Thoughts on Leaving

As a fairly stubborn person who isn’t afraid of hard work, I’ve tackled some challenges over the years. However, when it comes to Mother Nature, I willingly cede the field. She has my utmost respect so I generally do what I can to stay out of harm’s way.

Wendy’s kiosk in Florida (not intended to be about the weather)

Mercifully with Hurricane Ian, there was advance notice and time to prepare (unlike some other types of natural disasters – earthquakes, I’m looking at you). Driving away from my cozy little home, not knowing what shape it would be in upon my return, was emotional but there was little time to dwell on it.

Heading north through Florida I was impressed by the storm preparations; convoys of lineman, emergency response trailers, and semis loaded with generators, portable toilets, and other critical supplies were heading south while the state had already lowered the interstate lights.

I was halfway through Georgia by the time the mandatory evacuation notice was issued for my county. I drove as far north as I could manage before stopping for the night near Charlotte, North Carolina. The parking lot at the hotel was filled with familiar license plates.

I arrived without incident at my cousin’s house in Ohio yesterday afternoon, thankful for a safe place to stay. I’m worn out and incredibly worried about the intensity and path of Ian. I know there will be a lot of work ahead, until then I’m hoping for the best.

On a lighter note, I thought I’d share something from a Florida Facebook group that I belong to. In the face of uncertainty, sometimes humor helps…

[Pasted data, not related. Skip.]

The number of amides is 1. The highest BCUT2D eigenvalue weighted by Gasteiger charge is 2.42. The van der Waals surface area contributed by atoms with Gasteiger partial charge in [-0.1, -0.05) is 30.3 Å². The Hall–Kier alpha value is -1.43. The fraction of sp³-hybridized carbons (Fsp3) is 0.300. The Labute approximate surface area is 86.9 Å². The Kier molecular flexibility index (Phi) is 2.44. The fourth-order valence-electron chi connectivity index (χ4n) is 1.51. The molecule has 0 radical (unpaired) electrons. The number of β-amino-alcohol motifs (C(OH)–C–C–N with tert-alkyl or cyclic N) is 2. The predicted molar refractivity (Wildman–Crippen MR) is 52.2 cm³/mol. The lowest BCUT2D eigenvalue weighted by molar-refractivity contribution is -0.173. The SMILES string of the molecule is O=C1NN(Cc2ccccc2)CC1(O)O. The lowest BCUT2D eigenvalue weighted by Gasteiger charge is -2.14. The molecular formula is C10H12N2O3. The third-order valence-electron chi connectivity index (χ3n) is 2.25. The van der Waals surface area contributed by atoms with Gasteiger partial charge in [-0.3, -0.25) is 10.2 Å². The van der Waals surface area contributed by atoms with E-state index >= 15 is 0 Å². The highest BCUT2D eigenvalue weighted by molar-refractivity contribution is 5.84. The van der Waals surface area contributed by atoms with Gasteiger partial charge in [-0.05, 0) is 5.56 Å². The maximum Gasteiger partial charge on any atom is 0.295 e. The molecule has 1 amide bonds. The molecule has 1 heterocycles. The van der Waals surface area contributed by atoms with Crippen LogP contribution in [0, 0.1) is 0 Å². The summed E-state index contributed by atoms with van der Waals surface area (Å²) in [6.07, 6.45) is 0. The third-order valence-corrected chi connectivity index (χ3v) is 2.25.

Categories: Observations


  1. Thoughts:
    Sorry to hear that your house is close to the shore and at risk.
    Glad to hear that you are out of the danger zone.
    Relieved to hear that the main path of the storm was south of your house (I think).
    Loved seeing the new Hurricane Cats!
    Carol Brown

    Liked by 1 person

    • I knew the risks when I bought my house. Every place has downsides. I am beyond fortunate that Ian turned inland that far south of me, though I am heartbroken by the devastating impact it had on those communities. I’m looking for the best ways that I can help…
      And yes, sometimes a little humor goes a long ways! ❤


      • Nice! How is Tampa Bay Area faring? I know it’s less than the rest of the state, but what’s happening there? When will you be able to return?
        Also, can you tell me what your work is in FL? I suspect that you are doing environmental stuff… and likely educational??

        Liked by 1 person

      • Everyone I know in the Tampa Bay area suffered very little damage though some are still without power because of downed trees and power lines. Thankfully the temperatures have dropped from the mid 90s into the high 70s/low 80s – makes being without electricity much more tolerable.


  2. So sorry you are going thru this. I have been worrying about you, your home and community. After experiencing Harvey hitting our neighborhood I can barely stand to listen and watch the coverage. 5 yrs later and the buried PTSD raises its ugly head. Praying you remain safe. You remodeled your beautiful home once and if needed know you can make it amazing again. We were without water for 21 days and power for 25 days. I heard that the utility infrastructure (underground power lines) in some of areas of Florida will allow the power to be returned in 3-4 days I hope this includes your community. Keeping you in our prayers.

    Liked by 1 person

    • I still cannot fathom all that you went through! Even though I moved there over a year after Harvey I was so incredibly impressed by the community’s resilience. My area was very fortunate this time, though the communities a few hours south of me have been devastated. I’m looking for the best ways I can assist in the recovery efforts, I know it will be a long haul. Thank you for your concern and positive energy! ❤


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